That is one way that money from strangers gets converted into food, but I don’t think it’s what Jesus had in mind when he said to his disciples, “they need not go away – you feed them.” The scene in our gospel reading shows Jesus confronted with a large crowd in a deserted place late at night. Not so unlike the corner of Clark and Halsted on a Tuesday night when The Night Ministry’s van pulls up with food and counselors ready to listen. Ministry happens here in the space between spaces. People show up, and we wonder if we should send them away to take care of themselves, but Jesus says that’s not what is needed. What is needed is for us to give them something to eat. For us to have the relationship ourselves. For us to pull ourselves away from that which does not, and never could, address our deepest hungers for justice and reconciliation and a world where children and families do not have to choose between food in their bellies and a roof over their heads.

A miracle happens in today’s gospel reading. After three weeks of hearing Jesus’ parables about seeds and sowers, wheat and weeds, yeast and bread – Jesus takes a crowd full of people, some who had food to share and some who needed food, and makes sure that everyone has enough. He doesn’t just bless the bread for those who planned ahead and brought enough. He doesn’t just bless the bread for those who deserve it. He tells the disciples to put into practice what he has been preaching about the reign of God, where each person has sacred worth. He gives an object lesson in God’s economy, where there is already enough for everyone. He says to the people “you feed them,” and the people set aside their beverages, and their cars, and their vacations, and their tennis shoes and their iPhones and they look into the face of their neighbor and realize that what they really want, what would be most satisfying, would be to live in a world where people had enough. Not more than enough, and certainly not less, just enough. Where people could see that their common destiny was more than an isolated life of providing for one’s self – but instead a life in community, providing for each other.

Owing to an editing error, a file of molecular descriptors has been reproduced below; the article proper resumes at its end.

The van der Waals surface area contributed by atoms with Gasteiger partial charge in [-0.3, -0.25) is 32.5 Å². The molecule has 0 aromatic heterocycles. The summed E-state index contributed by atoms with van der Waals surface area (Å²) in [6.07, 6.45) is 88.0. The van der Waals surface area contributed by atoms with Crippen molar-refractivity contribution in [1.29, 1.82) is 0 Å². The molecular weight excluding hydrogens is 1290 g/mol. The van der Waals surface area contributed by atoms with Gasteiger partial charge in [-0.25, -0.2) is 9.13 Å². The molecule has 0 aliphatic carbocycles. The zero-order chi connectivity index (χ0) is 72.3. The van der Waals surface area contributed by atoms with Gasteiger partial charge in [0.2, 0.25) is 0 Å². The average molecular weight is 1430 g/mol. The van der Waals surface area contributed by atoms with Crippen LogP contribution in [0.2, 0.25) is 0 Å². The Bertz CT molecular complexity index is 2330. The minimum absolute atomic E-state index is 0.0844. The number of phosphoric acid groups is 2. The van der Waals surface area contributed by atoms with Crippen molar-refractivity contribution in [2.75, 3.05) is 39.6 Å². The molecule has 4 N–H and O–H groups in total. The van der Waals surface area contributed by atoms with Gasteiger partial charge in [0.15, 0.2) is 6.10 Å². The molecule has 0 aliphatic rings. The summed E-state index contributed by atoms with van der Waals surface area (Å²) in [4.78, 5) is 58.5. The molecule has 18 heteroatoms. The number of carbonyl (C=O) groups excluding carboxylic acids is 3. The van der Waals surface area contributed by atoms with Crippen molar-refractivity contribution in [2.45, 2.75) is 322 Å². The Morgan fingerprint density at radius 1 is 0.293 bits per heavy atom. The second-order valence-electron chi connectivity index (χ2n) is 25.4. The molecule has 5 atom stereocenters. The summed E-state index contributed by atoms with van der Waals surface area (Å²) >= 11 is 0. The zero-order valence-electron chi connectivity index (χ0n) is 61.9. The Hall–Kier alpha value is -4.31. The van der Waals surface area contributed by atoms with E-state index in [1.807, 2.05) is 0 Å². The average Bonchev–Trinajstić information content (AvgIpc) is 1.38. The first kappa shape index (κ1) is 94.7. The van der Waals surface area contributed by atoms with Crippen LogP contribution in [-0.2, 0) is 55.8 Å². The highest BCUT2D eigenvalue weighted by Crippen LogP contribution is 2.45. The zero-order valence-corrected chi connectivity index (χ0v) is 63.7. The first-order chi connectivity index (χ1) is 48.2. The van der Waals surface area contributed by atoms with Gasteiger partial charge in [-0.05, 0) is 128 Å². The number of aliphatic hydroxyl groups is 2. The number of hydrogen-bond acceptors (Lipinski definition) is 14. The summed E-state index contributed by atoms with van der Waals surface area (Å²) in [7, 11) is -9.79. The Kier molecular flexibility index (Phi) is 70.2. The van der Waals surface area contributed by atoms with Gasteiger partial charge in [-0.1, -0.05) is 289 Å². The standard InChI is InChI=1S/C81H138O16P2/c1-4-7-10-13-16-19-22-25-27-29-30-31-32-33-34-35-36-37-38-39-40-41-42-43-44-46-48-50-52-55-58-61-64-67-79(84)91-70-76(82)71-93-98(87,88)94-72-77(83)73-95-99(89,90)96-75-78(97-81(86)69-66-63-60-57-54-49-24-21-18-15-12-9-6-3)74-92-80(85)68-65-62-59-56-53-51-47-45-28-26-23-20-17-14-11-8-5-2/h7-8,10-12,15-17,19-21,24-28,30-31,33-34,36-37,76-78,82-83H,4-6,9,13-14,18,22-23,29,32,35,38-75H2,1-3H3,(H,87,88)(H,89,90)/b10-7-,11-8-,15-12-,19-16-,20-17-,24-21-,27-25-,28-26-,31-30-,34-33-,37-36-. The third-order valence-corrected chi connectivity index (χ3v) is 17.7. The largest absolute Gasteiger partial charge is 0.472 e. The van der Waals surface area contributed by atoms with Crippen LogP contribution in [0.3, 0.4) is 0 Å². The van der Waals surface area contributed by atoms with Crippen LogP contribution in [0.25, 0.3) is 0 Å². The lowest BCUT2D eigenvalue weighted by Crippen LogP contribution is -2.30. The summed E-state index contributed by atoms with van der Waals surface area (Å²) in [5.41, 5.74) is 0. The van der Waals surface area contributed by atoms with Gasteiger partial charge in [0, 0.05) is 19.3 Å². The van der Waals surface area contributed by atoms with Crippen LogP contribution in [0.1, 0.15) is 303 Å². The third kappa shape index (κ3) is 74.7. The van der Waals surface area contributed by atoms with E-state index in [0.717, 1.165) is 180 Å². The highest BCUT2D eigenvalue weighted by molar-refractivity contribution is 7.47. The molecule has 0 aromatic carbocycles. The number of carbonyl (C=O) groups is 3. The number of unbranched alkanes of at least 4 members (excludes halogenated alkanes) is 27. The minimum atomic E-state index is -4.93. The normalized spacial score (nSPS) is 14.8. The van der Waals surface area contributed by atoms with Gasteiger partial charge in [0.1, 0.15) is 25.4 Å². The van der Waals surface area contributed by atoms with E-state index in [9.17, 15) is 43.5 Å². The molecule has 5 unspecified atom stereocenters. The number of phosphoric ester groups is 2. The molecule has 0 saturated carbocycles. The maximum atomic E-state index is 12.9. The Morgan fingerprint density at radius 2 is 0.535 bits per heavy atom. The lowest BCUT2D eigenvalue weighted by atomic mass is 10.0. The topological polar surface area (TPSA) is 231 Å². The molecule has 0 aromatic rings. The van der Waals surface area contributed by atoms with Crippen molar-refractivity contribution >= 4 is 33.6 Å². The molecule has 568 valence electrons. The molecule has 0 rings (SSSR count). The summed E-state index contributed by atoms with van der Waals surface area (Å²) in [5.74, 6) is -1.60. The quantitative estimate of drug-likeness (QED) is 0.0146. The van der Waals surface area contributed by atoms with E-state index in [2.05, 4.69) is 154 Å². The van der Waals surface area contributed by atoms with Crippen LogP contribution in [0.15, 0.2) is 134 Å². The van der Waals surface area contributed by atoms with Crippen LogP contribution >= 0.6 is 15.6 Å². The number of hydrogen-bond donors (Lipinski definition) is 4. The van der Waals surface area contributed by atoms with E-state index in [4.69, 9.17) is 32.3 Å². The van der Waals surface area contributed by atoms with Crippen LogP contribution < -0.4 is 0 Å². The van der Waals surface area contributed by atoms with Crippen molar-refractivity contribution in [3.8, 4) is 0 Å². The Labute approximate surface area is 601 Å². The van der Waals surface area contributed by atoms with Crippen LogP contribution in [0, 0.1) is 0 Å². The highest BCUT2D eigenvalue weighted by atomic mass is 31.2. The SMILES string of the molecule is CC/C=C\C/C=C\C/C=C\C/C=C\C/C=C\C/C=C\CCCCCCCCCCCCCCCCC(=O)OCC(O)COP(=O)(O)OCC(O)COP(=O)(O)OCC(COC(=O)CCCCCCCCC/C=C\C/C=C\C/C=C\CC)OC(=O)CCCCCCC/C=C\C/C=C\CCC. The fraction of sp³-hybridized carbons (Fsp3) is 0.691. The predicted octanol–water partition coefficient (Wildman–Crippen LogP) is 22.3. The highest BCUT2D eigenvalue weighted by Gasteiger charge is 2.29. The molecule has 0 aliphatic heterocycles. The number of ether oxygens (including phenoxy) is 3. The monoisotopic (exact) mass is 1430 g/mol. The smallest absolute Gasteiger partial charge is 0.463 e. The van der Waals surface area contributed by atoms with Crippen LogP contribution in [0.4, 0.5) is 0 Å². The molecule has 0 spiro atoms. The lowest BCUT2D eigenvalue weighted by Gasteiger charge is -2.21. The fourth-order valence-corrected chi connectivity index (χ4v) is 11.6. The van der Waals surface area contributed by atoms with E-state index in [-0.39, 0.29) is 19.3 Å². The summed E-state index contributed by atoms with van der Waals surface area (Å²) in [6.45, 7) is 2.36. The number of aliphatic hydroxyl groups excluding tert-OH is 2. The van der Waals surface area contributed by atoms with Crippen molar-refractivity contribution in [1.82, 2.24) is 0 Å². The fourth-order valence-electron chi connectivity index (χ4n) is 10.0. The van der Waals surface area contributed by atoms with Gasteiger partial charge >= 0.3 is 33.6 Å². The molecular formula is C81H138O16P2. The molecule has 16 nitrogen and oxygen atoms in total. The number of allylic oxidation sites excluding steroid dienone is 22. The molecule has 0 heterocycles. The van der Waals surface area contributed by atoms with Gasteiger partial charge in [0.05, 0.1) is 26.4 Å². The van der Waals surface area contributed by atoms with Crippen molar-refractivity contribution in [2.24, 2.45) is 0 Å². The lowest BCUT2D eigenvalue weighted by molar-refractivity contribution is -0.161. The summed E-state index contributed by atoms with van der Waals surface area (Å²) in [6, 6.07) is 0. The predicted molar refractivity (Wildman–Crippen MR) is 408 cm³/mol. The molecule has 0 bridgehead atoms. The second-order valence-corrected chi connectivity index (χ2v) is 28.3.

People set aside what could never satisfy them, and they care for one another. They provide the means so that everyone in the crowd can eat that day. It’s a miracle, but a modest one. Jesus does not provide food for everyone forever, just enough for that day. Their daily bread. We may wonder as we look into the faces of the people sleeping in our alley, or the children on the street, or the faceless numbers that tell the story of our hungry world, where satisfaction will come from. Isaiah answers that question with one of his own:

“Why do you spend your money for that which is not bread, and your labor for that which does not satisfy?” Then the solution, a request from Jesus, “they need not go away, you feed them.”

Amen.